Jost's meta-analysis sparked furious controversy. The House Republican Study Committee complained that the study's authors had received federal funds. George Will satirized it in his Washington Post column, and The National Review called it the "Conservatives Are Crazy" study. Jost and his colleagues point to the study's rigorous methodology. The study used political orientation as a dependent variable, meaning that where subjects fall on the political scale is computed from their own answers about whether they're liberal or conservative. Psychologists then compare factors such as fear of death and openness to new experiences, and seek statistically significant correlations. The findings are quintessentially empirical and difficult to dismiss as false.

Yet critics retort that the research draws negative conclusions about conservatives while the researchers themselves are liberal. And it's true that over the decades, a disproportionate amount of the research has focused on figuring out what's behind conservative behavior. Right shift is likewise more studied than left shift, largely because most of that research has been since 9/11, and aimed at trying to explain the conservative conversions of people like Cinnamon Stillwell.

Even with impeccable methodology, bias may creep into the choice of which phenomena to study. "There is a bias among social scientists," admits Glaser. "They look for the variables that are unflattering. There probably are other nice personality traits associated with conservatism, but they haven't shown up in the research because it's not as well studied."

"There are differences between liberals and conservatives, and people can value them however they like," Jost points out. "There is nothing inherently good or bad about being high or low on the need for closure or structure. Some may see religiosity as a positive, whereas others may see it more neutrally, and so on."

Red Shift

By 2004, as the presidential election drew near, researchers saw a chance to study the Jost results against the backdrop of unfolding events. Psychologists Mark Landau of the University of Arizona and Sheldon Solomon of Skidmore sought to explain how President Bush's approval rating went from around 51 percent before 9/11 to 90 percent immediately afterward. In one study, they exposed some participants to the letters WTC or the numbers 9/11 in an image flashed too quickly to register at the conscious level. They exposed other participants to familiar but random combinations of letters and numbers, such as area codes. Then they gave them words like coff__, sk_ll, and gr_ve, and asked them to fill in the blanks. People who'd seen random combinations were more likely to fill in coffee, skill, and grove. But people exposed to subliminal terrorism primes more often filled in coffin, skull, and grave. "The mere mention of September 11 or WTC is the same as reminding Americans of death," explains Solomon.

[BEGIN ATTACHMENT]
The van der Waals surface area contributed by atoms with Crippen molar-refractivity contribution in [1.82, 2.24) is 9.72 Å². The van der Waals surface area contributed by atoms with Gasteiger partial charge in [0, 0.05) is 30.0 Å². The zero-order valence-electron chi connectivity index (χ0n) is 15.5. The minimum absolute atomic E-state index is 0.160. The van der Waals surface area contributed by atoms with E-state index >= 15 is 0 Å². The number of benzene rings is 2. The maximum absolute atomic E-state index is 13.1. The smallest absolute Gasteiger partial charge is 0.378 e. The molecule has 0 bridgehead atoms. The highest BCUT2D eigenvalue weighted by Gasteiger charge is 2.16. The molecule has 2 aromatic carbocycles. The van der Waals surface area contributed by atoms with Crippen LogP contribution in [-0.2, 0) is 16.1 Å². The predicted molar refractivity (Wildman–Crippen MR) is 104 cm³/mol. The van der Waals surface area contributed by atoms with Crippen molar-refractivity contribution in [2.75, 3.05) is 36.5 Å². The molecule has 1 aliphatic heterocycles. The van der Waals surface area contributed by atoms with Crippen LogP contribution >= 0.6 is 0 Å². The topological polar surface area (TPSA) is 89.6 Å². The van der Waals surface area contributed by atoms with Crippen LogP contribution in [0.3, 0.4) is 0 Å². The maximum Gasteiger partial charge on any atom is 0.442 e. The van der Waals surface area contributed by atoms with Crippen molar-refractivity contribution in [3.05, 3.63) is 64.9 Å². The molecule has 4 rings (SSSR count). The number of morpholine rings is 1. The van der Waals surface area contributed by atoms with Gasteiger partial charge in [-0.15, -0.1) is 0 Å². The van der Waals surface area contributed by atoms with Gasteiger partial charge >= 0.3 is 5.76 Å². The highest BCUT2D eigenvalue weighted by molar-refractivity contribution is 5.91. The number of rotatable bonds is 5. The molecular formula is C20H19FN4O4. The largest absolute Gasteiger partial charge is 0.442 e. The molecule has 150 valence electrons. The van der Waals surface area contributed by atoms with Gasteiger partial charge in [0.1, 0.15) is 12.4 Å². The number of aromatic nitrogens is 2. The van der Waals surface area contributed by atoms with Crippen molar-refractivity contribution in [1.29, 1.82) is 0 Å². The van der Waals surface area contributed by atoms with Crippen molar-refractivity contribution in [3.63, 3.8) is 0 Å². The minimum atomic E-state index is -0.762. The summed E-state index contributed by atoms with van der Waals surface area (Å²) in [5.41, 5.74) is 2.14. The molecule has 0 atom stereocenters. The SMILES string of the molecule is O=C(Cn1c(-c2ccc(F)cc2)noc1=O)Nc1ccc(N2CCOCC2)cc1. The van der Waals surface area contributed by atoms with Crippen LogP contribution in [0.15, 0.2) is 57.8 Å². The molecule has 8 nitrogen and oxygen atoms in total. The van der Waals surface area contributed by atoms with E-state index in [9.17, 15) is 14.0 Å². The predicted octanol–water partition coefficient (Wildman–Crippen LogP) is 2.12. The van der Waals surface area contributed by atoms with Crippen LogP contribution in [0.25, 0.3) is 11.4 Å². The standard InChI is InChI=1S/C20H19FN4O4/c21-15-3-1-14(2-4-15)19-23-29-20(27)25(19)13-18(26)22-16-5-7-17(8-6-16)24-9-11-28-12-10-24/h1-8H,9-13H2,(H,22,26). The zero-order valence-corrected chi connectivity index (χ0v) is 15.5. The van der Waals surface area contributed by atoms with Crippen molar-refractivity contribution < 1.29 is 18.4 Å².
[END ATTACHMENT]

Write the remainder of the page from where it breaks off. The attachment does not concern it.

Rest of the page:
As a follow-up, Solomon primed one group of subjects to think about death, a state of mind called "mortality salience." A second group was primed to think about 9/11. And a third was induced to think about pain—something unpleasant but non-deadly. When people were in a benign state of mind, they tended to oppose Bush and his policies in Iraq. But after thinking about either death or 9/11, they tended to favor him. Such findings were further corroborated by Cornell sociologist Robert Willer, who found that whenever the color-coded terror alert level was raised, support for Bush increased significantly, not only on domestic security but also in unrelated domains, such as the economy.

University of Arizona psychologist Jeff Greenberg argues that some ideological shifts can be explained by terror management theory (TMT), which holds that heightened fear of death motivates people to defend their world views. TMT predicts that images like the destruction of the World Trade Center should make liberals more liberal and conservatives more conservative. "In the United States, political conservatism does seem to be the preferred ideology when people are feeling insecure," concedes Greenberg. "But in China or another communist country, reminding people of their own mortality would lead them to cling more tightly to communism."

Jost believes it's more complex. After all, Cinnamon Stillwell and others in the 911 Neocons didn't become more liberal. Like so many other Democrats after 9/11, they made a hard right turn. The reason thoughts of death make people more conservative, Jost says, is that they awaken a deep desire to see the world as fair and just, to believe that people get what they deserve, and to accept the existing social order as valid, rather than in need of change. When these natural desires are primed by thoughts of death and a barrage of mortal fear, people gravitate toward conservatism because it's more certain about the answers it provides—right vs. wrong, good vs. evil, us vs. them—and because conservative leaders are more likely to advocate a return to traditional values, allowing people to stick with what's familiar and known. "Conservatism is a more black and white ideology than liberalism," explains Jost. "It emphasizes tradition and authority, which are reassuring during periods of threat."